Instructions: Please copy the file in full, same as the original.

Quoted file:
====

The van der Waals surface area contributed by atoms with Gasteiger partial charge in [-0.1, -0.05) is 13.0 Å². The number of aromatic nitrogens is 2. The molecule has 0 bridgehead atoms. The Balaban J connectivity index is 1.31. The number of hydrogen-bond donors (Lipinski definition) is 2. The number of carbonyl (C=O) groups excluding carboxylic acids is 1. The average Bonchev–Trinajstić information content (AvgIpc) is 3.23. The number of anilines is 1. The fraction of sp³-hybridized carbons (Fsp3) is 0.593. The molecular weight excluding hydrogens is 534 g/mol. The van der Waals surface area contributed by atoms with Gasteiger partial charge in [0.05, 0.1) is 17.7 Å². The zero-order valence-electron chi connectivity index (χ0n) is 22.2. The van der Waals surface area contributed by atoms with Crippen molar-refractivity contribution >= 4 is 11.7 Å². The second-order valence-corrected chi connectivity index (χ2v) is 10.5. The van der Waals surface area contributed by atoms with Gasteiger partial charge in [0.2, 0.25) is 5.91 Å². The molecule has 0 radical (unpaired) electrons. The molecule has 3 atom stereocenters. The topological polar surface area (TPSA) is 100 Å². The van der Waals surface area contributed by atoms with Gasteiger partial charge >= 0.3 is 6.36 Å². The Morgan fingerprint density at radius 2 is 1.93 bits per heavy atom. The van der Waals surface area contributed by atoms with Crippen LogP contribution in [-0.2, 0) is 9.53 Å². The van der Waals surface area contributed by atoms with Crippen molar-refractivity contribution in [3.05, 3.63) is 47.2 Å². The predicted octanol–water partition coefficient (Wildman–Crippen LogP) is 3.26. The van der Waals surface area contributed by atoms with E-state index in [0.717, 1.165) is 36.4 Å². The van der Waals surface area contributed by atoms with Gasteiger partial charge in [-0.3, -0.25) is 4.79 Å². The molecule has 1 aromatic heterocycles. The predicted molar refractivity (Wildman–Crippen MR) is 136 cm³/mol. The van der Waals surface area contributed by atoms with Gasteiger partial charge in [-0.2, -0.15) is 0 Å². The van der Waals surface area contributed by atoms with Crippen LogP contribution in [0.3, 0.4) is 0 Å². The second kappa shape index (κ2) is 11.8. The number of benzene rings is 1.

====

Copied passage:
The van der Waals surface area contributed by atoms with Gasteiger partial charge in [-0.1, -0.05) is 13.0 Å². The number of aromatic nitrogens is 2. The molecule has 0 bridgehead atoms. The Balaban J connectivity index is 1.31. The number of hydrogen-bond donors (Lipinski definition) is 2. The number of carbonyl (C=O) groups excluding carboxylic acids is 1. The average Bonchev–Trinajstić information content (AvgIpc) is 3.23. The number of anilines is 1. The fraction of sp³-hybridized carbons (Fsp3) is 0.593. The molecular weight excluding hydrogens is 534 g/mol. The van der Waals surface area contributed by atoms with Gasteiger partial charge in [0.05, 0.1) is 17.7 Å². The zero-order valence-electron chi connectivity index (χ0n) is 22.2. The van der Waals surface area contributed by atoms with Crippen molar-refractivity contribution >= 4 is 11.7 Å². The second-order valence-corrected chi connectivity index (χ2v) is 10.5. The van der Waals surface area contributed by atoms with Gasteiger partial charge in [0.2, 0.25) is 5.91 Å². The molecule has 0 radical (unpaired) electrons. The molecule has 3 atom stereocenters. The topological polar surface area (TPSA) is 100 Å². The van der Waals surface area contributed by atoms with Gasteiger partial charge >= 0.3 is 6.36 Å². The Morgan fingerprint density at radius 2 is 1.93 bits per heavy atom. The van der Waals surface area contributed by atoms with Crippen LogP contribution in [-0.2, 0) is 9.53 Å². The van der Waals surface area contributed by atoms with Crippen molar-refractivity contribution in [3.05, 3.63) is 47.2 Å². The predicted octanol–water partition coefficient (Wildman–Crippen LogP) is 3.26. The van der Waals surface area contributed by atoms with E-state index in [0.717, 1.165) is 36.4 Å². The van der Waals surface area contributed by atoms with Gasteiger partial charge in [-0.3, -0.25) is 4.79 Å². The molecule has 1 aromatic heterocycles. The predicted molar refractivity (Wildman–Crippen MR) is 136 cm³/mol. The van der Waals surface area contributed by atoms with Gasteiger partial charge in [-0.2, -0.15) is 0 Å². The van der Waals surface area contributed by atoms with Crippen LogP contribution in [0.3, 0.4) is 0 Å². The second kappa shape index (κ2) is 11.8. The number of benzene rings is 1.